What you might not have expected is for people with a learner permit to be the most likely to have used public transport, even more than people with no licence at all. They are mostly younger people and you will see their rates of public transport in part two of this series.

Here’s a scatter plot of driver’s license ownership and public transport use by SLA:

The relationship is much weaker than for saturated car ownership.

In fact, 55% of people who used public transport on their survey date had a full or probationary driver’s license. As driver’s license ownership is more saturated than motor vehicle ownership, it appears to be a weaker driver of public transport use.

Click here for some interesting research about why young people are driving less.

How do motor vehicle ownership and driver’s license ownership interplay?

In the following chart I have used “independent license” as shorthand for probationary or full license.

This again suggests that household motor vehicle ownership had more bearing on public transport use than driver’s license ownership (for driving aged adults at least).  In fact, those with a driver’s license but no household vehicles were MORE likely to use public transport than those without a license (I’m not entirely sure why, when I disaggregate the sample sizes get small). But for adults in households with motor vehicles, people without an independent driver’s license were more likely to use public transport than those with licenses.

Home location, City of Melbourne travel and motor vehicle ownership

These three factors seem to be the strongest indicators of public transport use. So what do they look like together?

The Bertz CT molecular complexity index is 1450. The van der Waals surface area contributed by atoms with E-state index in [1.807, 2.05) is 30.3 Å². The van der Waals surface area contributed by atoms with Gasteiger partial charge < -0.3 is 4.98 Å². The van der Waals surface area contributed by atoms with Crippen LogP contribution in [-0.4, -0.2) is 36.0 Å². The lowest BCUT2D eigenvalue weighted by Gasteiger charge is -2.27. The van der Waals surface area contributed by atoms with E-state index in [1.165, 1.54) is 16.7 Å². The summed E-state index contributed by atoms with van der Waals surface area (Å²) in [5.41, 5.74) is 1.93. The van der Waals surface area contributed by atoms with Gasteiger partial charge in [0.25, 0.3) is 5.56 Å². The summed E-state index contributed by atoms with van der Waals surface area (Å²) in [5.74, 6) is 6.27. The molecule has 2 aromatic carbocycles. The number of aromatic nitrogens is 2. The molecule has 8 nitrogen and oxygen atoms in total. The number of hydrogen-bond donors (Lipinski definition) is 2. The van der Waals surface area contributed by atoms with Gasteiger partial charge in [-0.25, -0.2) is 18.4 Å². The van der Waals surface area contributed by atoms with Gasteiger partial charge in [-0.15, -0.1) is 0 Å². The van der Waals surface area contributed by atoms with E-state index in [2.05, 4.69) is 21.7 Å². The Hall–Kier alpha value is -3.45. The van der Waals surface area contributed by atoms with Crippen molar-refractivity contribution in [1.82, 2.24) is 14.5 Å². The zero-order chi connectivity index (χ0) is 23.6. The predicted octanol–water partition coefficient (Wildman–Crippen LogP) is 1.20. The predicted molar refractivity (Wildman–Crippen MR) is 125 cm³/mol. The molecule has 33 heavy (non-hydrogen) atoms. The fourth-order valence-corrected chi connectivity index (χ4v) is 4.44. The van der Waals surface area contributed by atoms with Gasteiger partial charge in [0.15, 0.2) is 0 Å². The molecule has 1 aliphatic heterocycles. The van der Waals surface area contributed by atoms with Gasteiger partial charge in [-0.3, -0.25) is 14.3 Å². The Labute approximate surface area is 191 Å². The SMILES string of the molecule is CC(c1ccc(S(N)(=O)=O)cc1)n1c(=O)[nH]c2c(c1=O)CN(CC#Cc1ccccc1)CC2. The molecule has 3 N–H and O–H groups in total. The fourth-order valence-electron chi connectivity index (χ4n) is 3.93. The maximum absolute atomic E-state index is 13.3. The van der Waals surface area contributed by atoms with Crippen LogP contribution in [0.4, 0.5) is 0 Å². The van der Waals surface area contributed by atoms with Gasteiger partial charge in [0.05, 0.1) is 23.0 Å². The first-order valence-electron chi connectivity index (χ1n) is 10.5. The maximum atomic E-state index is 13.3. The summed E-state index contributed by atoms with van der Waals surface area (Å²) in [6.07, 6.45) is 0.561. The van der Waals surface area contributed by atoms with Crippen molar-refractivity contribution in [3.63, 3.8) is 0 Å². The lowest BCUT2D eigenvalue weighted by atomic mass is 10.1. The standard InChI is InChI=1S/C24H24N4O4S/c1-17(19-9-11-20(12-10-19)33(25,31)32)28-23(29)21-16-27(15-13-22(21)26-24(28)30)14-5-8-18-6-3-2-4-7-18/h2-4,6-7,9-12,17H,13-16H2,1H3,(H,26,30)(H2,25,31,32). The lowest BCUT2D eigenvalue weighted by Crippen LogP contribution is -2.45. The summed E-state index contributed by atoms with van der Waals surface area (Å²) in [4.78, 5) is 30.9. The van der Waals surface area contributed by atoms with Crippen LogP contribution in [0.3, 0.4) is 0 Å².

From this chart we can see:

  • For people travelling to/from the City of Melbourne:
    • Public transport use was generally higher for people living further from the city.
    • Public transport use was lower for people from households with saturated motor vehicle ownership (compared to those with limited motor vehicle ownership).
  • For people not travelling to/from the City of Melbourne, public transport use seems largely related to distance from the city centre (a rough proxy for PT supply) and the level of motor vehicle ownership, with the exception of those in the inner city where non-motorised transport modes are likely to be more significant.

Is driver’s license ownership still a driver? Unfortunately I can only sensibly disaggregate further for people who didn’t travel to/from the City of Melbourne. The following chart looks at motor vehicle and license ownership groupings with a sample size of 200 or more for different geographies.

This suggests that license ownership was quite a strong driver of public transport use. Those without a license in otherwise saturated households were much more likely to use public transport (purple line) and the red dot indicates people with no license in a limited motor vehicle ownership household were quite strong users of public transport.

Okay, so those findings probably won’t shatter your understanding of the world, but I always find it interesting to test whether your hunches are true.

In part two of this series, I’ll look at patterns across age, gender, income, employment status and household type. There are perhaps a few more surprises in those results.


What’s happening with car occupancy?

Sat 20 August, 2011

[updated April 2016]

Is car occupancy trending down as car ownership goes up? What factors influence car occupancy? What is the impact of parents driving kids to school?

Following a suggestion in the comments on my last post about car ownership, this post takes a detailed look at car/vehicle occupancy.

What are the trends in car occupancy? 

This first chart shows average vehicle occupancy from a number of different measures that are more recently updated:

  • Australian passenger vehicles – measured as the ratio of person-kms in passenger vehicles, to total passenger vehicle kms (both estimates, and unfortunately this can only be calculated for all of Australia, using BITRE data).
  • Sydney weekday vehicle occupancy, both per trip and per km, from the Sydney Household Travel Survey (SHHTS). These figures include all private vehicles (not just cars).
  • Melbourne weekday vehicle occupancy per km, from the Victoria Integrated Survey of Travel and Activity (2012/13 data wasn’t available at the unlinked trip level at the time of updating this post). Again, these figures include all private vehicles (not just cars).